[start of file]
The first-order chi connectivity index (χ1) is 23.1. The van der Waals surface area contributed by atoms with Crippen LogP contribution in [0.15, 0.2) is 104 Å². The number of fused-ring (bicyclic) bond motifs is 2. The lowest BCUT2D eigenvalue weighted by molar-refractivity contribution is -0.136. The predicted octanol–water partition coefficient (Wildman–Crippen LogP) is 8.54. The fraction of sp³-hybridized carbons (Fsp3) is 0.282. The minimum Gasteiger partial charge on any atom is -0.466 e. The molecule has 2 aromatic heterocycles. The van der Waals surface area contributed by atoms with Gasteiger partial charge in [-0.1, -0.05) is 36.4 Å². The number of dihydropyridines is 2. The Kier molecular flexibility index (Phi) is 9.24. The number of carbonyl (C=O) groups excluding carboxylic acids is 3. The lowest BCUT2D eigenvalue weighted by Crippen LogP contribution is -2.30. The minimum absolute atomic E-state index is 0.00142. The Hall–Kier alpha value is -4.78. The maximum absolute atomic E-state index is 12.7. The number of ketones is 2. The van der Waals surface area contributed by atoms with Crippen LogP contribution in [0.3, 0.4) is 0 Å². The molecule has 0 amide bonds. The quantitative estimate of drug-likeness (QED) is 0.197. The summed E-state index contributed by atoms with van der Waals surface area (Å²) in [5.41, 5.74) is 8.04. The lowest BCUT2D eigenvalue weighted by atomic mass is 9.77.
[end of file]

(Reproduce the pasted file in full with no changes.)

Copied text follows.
The first-order chi connectivity index (χ1) is 23.1. The van der Waals surface area contributed by atoms with Crippen LogP contribution in [0.15, 0.2) is 104 Å². The number of fused-ring (bicyclic) bond motifs is 2. The lowest BCUT2D eigenvalue weighted by molar-refractivity contribution is -0.136. The predicted octanol–water partition coefficient (Wildman–Crippen LogP) is 8.54. The fraction of sp³-hybridized carbons (Fsp3) is 0.282. The minimum Gasteiger partial charge on any atom is -0.466 e. The molecule has 2 aromatic heterocycles. The van der Waals surface area contributed by atoms with Gasteiger partial charge in [-0.1, -0.05) is 36.4 Å². The number of dihydropyridines is 2. The Kier molecular flexibility index (Phi) is 9.24. The number of carbonyl (C=O) groups excluding carboxylic acids is 3. The lowest BCUT2D eigenvalue weighted by Crippen LogP contribution is -2.30. The minimum absolute atomic E-state index is 0.00142. The Hall–Kier alpha value is -4.78. The maximum absolute atomic E-state index is 12.7. The number of ketones is 2. The van der Waals surface area contributed by atoms with Crippen LogP contribution in [0.3, 0.4) is 0 Å². The molecule has 0 amide bonds. The quantitative estimate of drug-likeness (QED) is 0.197. The summed E-state index contributed by atoms with van der Waals surface area (Å²) in [5.41, 5.74) is 8.04. The lowest BCUT2D eigenvalue weighted by atomic mass is 9.77.